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Bonus rich financiers don’t think UK house prices will rise in 2012

The Knight Frank/Markit's January House Price Sentiment Index,  which measures what households think will happen to the value of their property over the next year, remained below, but close to, the 50 no change mark in January for the second month at 49.3, down from 49.7 in December.
This is the first time the index has remained below 50 for more than a month since May last year. Any figure under 50 indicates that prices are falling, and the lower the figure, the steeper the decline.

Sentiment about future house price movements dropped sharply among those working in finance and business services. In this sector the index fell from 58.7 in December to 43.8 in January, the lowest since the index began in April 2009.

It is also the lowest reading across all sectors in January, reversing the trend over the last six months when workers in this sector expected the biggest rise in house prices. It is notable, said Knight Frank, that this decline in confidence co-incides with bonus season.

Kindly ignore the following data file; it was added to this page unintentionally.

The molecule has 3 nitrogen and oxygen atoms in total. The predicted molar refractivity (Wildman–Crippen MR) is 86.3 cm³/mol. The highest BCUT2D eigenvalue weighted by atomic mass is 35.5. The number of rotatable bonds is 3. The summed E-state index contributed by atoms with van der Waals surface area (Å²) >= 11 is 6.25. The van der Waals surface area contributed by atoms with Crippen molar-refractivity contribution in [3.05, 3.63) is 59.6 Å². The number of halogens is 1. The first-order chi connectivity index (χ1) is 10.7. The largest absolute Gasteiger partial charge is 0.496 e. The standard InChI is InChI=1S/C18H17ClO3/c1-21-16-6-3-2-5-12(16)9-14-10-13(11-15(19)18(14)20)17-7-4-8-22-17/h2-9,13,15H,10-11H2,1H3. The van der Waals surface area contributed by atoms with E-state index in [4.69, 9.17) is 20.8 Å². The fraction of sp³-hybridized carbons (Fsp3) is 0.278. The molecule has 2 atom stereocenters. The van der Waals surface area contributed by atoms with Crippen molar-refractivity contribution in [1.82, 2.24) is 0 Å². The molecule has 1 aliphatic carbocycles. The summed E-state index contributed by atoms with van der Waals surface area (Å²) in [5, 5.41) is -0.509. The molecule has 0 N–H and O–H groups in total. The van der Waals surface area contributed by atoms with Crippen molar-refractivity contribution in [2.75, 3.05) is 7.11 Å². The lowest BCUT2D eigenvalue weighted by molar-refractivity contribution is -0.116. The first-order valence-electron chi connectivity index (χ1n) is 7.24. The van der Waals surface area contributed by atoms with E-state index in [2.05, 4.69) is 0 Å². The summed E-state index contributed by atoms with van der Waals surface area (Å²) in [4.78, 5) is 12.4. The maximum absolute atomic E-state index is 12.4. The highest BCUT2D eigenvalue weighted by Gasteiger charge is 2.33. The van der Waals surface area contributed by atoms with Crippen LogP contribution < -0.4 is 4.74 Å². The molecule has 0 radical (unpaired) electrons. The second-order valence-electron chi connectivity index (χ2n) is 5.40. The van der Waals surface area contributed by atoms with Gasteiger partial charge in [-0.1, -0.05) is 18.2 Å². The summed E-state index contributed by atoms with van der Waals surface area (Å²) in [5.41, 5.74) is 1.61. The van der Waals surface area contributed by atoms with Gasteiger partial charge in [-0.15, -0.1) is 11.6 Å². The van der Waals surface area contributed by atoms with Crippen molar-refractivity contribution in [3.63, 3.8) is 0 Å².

‘The verdict from households across the UK is that there will be little movement in their property values during 2012, with exactly half expecting no change and only slightly more anticipating a fall than a rise,’ said Tim Moore, economist at Markit.

‘Forecasts of roughly stagnant house prices are symptomatic of the caution prevailing about local job market conditions and the gloomy economic news spreading from the euro area,’ he explained.

‘People working in finance and business services saw a steep reversal in their house price expectations during January, highlighting the sensitivity of property value sentiment to labour market developments. Although the HPSI survey has a relatively short history, house price sentiment in this industry has so far been a useful bellwether for future developments in the wider market,’ he added.